Older women with excess body fat, even if they have what’s considered a normal body-mass index, could be at greater risk for breast cancer, according to a study published Thursday in the medical journal JAMA Oncology.
“We do find that excess body fat in those who are post-menopausal with a normal body mass index is associated with about a doubling in the risk of estrogen-dependent breast cancer,” said Dr. Andrew Dannenberg, one of the study’s authors and director of cancer prevention at the Sandra and Edward Meyer Cancer Center at Weill Cornell Medicine.
The American Cancer Society says estrogen-dependent cancers, called ER-positive breast cancer in the study, occur when the receptor proteins in or on cells attach to the hormone estrogen and rely on it to grow.
The researchers studied 3,460 American women between the ages of 50 and 79 who had gone through menopause. The women were part of the Women’s Health Initiative and had their body composition measured at the beginning of that program, Dannenberg said. Of those women, 146 developed ER-positive breast cancer, and the researchers looked for a relationship between excess body fat and the development of this cancer.
They found that a 5-kilogram (11-pound) increase in whole-body fat mass was associated with a 35% increased risk of this kind of breast cancer. A 5-kilogram increase in fat mass of the trunk was associated with a 56% increase in risk.
Trunk fat is “defined by the fat contained in the torso apart from head and limbs,” according to the study.
The study also found that for invasive breast cancer, which has spread into the surrounding breast tissue, a 5-kilogram increase in whole-body fat mass was related to a 28% risk increase. The same increase in trunk fat was tied to a 46% increase in the risk of invasive breast cancer.
“The main takeaway is that having excess body fat, even when you have a normal body mass index, is associated with an increased risk for breast cancer,” Dannenberg said.
A person’s BMI is calculated through a formula involving their height and weight; a “normal” BMI is considered to be between 18.5 and 24.9, according to the study.
The researchers also looked at blood data taken at the start of the Women’s Health Initiative for other factors that are known to play a part in the development of breast cancer, such as elevation of insulin molecules.
The results “highlight the importance of research differentiating the contributions of body size, body composition, and metabolic profiles to breast cancer risk,” Drs. Isabel Pimentel, Ana Elisa Lohmann and Pamela J. Goodwin wrote in an editorial published alongside the study.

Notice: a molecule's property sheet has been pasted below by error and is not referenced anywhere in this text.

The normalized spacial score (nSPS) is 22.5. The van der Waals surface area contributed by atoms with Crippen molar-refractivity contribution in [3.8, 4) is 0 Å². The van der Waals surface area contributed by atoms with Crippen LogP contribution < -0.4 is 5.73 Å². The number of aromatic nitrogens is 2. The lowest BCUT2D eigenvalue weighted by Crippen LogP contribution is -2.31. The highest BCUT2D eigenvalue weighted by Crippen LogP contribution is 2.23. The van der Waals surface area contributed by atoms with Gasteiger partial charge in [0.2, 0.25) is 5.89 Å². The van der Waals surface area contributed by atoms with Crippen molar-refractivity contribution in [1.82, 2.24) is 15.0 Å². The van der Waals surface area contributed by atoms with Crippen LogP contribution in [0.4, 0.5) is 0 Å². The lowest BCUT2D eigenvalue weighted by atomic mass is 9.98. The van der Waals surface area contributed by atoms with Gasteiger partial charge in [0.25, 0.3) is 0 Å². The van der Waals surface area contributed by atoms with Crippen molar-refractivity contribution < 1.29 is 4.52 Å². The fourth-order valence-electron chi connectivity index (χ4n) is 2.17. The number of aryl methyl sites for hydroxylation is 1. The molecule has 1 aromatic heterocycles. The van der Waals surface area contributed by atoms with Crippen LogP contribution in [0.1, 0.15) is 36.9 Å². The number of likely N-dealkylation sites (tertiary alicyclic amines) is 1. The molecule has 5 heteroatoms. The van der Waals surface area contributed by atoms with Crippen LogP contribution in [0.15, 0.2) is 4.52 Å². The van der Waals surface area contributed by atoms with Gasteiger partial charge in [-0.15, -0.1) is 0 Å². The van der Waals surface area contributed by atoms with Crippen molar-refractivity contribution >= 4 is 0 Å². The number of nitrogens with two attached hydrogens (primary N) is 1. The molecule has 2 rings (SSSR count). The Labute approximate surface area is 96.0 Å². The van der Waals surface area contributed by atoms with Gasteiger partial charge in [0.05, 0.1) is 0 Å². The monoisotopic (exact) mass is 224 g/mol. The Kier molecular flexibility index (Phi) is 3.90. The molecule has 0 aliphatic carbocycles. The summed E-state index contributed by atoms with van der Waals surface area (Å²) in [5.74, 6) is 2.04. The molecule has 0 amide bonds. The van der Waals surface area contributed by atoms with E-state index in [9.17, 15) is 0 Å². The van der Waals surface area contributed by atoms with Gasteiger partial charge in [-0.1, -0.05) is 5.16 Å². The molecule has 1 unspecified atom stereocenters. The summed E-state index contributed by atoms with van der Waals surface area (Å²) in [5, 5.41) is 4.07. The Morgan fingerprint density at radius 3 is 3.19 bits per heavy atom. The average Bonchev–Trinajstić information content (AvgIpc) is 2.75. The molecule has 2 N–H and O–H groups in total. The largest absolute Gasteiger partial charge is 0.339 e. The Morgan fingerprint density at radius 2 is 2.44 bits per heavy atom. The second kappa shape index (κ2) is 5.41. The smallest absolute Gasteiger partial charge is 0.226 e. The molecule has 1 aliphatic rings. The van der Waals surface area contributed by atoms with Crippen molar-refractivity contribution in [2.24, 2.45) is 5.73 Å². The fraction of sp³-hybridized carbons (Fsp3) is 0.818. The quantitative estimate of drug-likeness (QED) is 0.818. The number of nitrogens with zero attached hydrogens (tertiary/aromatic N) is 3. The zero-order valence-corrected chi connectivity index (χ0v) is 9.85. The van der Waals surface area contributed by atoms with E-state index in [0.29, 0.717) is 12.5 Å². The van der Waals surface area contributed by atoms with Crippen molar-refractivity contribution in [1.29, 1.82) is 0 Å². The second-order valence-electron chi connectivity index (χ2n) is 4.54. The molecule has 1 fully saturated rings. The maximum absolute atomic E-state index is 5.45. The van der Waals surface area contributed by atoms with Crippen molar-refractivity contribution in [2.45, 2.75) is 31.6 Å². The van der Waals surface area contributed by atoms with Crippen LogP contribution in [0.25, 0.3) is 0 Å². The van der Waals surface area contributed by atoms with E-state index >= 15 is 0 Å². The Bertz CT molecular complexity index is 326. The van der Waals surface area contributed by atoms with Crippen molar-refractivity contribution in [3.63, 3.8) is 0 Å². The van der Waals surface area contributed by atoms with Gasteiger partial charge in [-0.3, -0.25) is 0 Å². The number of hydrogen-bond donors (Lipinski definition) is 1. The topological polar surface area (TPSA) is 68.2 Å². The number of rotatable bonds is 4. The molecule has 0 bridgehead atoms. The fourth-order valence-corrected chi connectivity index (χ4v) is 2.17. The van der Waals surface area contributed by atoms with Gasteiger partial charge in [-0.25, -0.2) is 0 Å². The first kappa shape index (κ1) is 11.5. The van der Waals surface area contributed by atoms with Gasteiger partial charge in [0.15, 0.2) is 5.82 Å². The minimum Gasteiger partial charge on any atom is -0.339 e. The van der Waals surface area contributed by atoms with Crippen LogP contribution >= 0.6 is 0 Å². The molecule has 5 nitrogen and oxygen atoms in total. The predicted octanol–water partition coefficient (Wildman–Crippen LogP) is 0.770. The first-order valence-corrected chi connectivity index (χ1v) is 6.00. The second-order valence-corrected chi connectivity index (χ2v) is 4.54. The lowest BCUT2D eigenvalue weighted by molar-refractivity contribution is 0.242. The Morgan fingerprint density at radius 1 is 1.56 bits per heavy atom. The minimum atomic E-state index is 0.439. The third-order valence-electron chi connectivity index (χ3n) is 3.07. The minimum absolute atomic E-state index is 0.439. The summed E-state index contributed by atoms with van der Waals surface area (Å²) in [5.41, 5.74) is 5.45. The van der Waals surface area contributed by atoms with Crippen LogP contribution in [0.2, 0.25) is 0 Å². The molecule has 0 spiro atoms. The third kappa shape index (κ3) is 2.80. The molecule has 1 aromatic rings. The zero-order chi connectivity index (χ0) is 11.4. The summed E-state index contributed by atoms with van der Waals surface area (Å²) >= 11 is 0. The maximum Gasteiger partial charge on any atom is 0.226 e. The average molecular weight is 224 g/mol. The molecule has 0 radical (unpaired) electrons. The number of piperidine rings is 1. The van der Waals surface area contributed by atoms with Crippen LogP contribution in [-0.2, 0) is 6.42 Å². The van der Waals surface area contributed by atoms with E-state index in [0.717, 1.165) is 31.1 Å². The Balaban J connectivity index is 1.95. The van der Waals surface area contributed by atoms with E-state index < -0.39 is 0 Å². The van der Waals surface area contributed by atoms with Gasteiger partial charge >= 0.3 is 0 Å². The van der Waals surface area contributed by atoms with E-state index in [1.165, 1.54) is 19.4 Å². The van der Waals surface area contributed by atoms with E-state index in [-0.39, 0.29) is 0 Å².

The editorial authors also point out that other researchers have looked into the subject with differing results and note that “these observations suggest that components of metabolic health, rather than the presence of full metabolic syndrome, may contribute to breast cancer risk.”
A particular strength of the research for Hoda Anton-Culver, distinguished professor in the Department of Medicine at the University of California, Irvine, was the analysis of the location on the body of the fat levels.
“I think it’s a good step forward that takes us from looking at the BMI as an indicator of obesity to really looking at the particular site of the fat concentration in the body,” said Anton-Culver, who was not involved in the research.
Scientists have known that there was an association between obesity and cancer, but Anton-Culver says the new study moves the research beyond that general association.
“They say it correctly in the summary, that obesity is associated with breast cancer, but more specifically, obesity around the abdomen is more specific for that association,” she said.
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Although Anton-Culver thinks the research is strong, she pointed out that it looked only at a specific cancer.
“I don’t know if we look at the same issues with other cancers as the outcome, what it’s going to be, is it specific to breast cancer?” she said. “We need to ask that question next, because obesity is a risk factor for other cancers.”